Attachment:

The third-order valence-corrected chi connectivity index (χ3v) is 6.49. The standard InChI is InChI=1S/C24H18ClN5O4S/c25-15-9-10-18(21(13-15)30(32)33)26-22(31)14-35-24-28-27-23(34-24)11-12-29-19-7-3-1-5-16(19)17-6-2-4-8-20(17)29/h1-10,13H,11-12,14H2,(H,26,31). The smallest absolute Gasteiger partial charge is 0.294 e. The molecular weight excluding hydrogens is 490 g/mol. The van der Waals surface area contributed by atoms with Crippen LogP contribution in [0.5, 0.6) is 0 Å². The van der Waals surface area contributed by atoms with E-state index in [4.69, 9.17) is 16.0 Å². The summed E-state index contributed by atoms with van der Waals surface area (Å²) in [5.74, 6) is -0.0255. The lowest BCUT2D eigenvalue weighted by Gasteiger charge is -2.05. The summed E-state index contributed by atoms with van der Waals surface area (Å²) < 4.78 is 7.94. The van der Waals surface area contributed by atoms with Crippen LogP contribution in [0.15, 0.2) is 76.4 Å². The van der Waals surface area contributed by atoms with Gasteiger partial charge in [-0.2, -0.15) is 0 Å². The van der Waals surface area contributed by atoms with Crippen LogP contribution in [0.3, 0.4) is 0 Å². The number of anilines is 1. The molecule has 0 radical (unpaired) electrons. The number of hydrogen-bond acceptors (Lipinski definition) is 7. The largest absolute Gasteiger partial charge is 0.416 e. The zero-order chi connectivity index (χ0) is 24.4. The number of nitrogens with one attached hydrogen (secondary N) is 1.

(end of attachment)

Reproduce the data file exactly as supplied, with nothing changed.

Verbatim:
The third-order valence-corrected chi connectivity index (χ3v) is 6.49. The standard InChI is InChI=1S/C24H18ClN5O4S/c25-15-9-10-18(21(13-15)30(32)33)26-22(31)14-35-24-28-27-23(34-24)11-12-29-19-7-3-1-5-16(19)17-6-2-4-8-20(17)29/h1-10,13H,11-12,14H2,(H,26,31). The smallest absolute Gasteiger partial charge is 0.294 e. The molecular weight excluding hydrogens is 490 g/mol. The van der Waals surface area contributed by atoms with Crippen LogP contribution in [0.5, 0.6) is 0 Å². The van der Waals surface area contributed by atoms with E-state index in [4.69, 9.17) is 16.0 Å². The summed E-state index contributed by atoms with van der Waals surface area (Å²) in [5.74, 6) is -0.0255. The lowest BCUT2D eigenvalue weighted by Gasteiger charge is -2.05. The summed E-state index contributed by atoms with van der Waals surface area (Å²) < 4.78 is 7.94. The van der Waals surface area contributed by atoms with Crippen LogP contribution in [0.15, 0.2) is 76.4 Å². The van der Waals surface area contributed by atoms with Gasteiger partial charge in [-0.2, -0.15) is 0 Å². The van der Waals surface area contributed by atoms with Crippen LogP contribution in [0.3, 0.4) is 0 Å². The number of anilines is 1. The molecule has 0 radical (unpaired) electrons. The number of hydrogen-bond acceptors (Lipinski definition) is 7. The largest absolute Gasteiger partial charge is 0.416 e. The zero-order chi connectivity index (χ0) is 24.4. The number of nitrogens with one attached hydrogen (secondary N) is 1.